Most hemp products are biodegradable, toxin-free, and renewable. And because of these characteristics, hemp products can usually be placed in your very own compost bin. It is a healthy addition to a landfill, where they can decompose without lasting adverse effects.

●      Water

Water is a hot topic when it comes to sustainable alternatives. Many seemingly sustainable suggestions need plenty of water (nut milk, for one). Hemp typically has an enlarged taproot. These roots are capable of growing deep into the soil, seeking water and nutrients. Why is this important? Because of its root system, the hemp plant could not only penetrate more in-depth for more nutrients and water, but it even penetrates deep into the groundwater where essential nutrients could have leaked. Compared to crops like cotton, hemp uses one-third of the amount of water.

●      Can be Made into Biofuel.

The race for finding sustainable biofuel is on. The fuel industry cannot sustain the current demand for much longer, and many nations are scrambling to decrease reliance on fossil fuels.

Using hemp to produce fuel, the industry could become 85% greener than the existing petroleum model. Researchers found hemp gasoline has an efficiency that is 95% higher than gasoline.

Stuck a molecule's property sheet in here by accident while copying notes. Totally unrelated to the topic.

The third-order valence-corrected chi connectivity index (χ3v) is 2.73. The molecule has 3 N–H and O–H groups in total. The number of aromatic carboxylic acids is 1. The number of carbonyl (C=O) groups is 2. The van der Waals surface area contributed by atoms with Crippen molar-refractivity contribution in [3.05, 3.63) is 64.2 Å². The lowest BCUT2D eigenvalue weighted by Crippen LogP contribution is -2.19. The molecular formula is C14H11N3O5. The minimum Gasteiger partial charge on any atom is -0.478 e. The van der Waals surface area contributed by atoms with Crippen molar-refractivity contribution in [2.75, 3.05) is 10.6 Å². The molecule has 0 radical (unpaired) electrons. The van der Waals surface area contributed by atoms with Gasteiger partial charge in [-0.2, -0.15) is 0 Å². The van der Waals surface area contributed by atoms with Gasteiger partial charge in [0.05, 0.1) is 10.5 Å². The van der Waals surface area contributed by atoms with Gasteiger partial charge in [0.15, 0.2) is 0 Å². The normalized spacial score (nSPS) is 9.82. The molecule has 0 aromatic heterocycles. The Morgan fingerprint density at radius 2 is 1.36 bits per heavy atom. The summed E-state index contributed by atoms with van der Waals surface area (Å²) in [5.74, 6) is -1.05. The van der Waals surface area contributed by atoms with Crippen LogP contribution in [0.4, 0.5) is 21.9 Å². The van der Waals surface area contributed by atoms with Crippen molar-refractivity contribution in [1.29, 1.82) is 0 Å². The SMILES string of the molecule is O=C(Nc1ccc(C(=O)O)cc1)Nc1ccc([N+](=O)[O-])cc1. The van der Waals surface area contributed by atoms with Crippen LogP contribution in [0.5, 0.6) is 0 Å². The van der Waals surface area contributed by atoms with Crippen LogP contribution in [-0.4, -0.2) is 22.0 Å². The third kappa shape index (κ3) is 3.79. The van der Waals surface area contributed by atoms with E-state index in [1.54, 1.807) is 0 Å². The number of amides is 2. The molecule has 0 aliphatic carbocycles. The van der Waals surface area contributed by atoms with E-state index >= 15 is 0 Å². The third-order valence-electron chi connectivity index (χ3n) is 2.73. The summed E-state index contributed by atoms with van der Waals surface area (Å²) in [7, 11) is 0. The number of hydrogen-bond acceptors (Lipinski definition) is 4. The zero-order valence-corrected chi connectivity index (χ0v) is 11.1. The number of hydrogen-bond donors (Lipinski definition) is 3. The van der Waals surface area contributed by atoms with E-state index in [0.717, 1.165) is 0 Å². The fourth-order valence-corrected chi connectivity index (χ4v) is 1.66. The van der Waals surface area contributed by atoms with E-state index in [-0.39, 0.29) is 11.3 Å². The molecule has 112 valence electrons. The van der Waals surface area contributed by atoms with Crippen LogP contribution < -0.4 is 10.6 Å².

●      Carbon Neutral Buildings

Hemp can be used to create a carbon-neutral alternative to traditional building materials, including:

  • Pressboard
  • Flooring
  • Walling
  • Concrete
  • Insulation

●      High Yields from Small Spaces

One of the largest cons for most sustainable alternatives is the space and amount of land these crops can take. The hemp crop takes a different approach. Not only is hemp an adaptable crop, i.e., it can grow in a variety of different temperatures and conditions, but if tended correctly, it can thrive in smaller spaces.

Farmers could potentially reduce the land usage while maintaining an even higher yield.

Many pros are fighting in the corner for this crop, which certainly helps us see it as a wonder crop. So, what are the cons?

So far, the main con is centered around the farming practice used for the crop. For any crop or plant to be environmentally sustainable, agriculturalists should adopt responsible agricultural practices.

It seems hemp deserves its title of environmental wonderchild. However, the farmers and agriculturists need to hold themselves accountable for the possible adverse effects. All aspects from water usage to equipment could have detriments to the environment. But is that a reflection of the hemp plant? No. By nature, hemp is an excellent advocate for sustainability. How it is farmed is the most crucial aspect. As long as farmers and producers are held accountable and use sustainable practices, hemp could enjoy a long reign as an environmental wonderchild.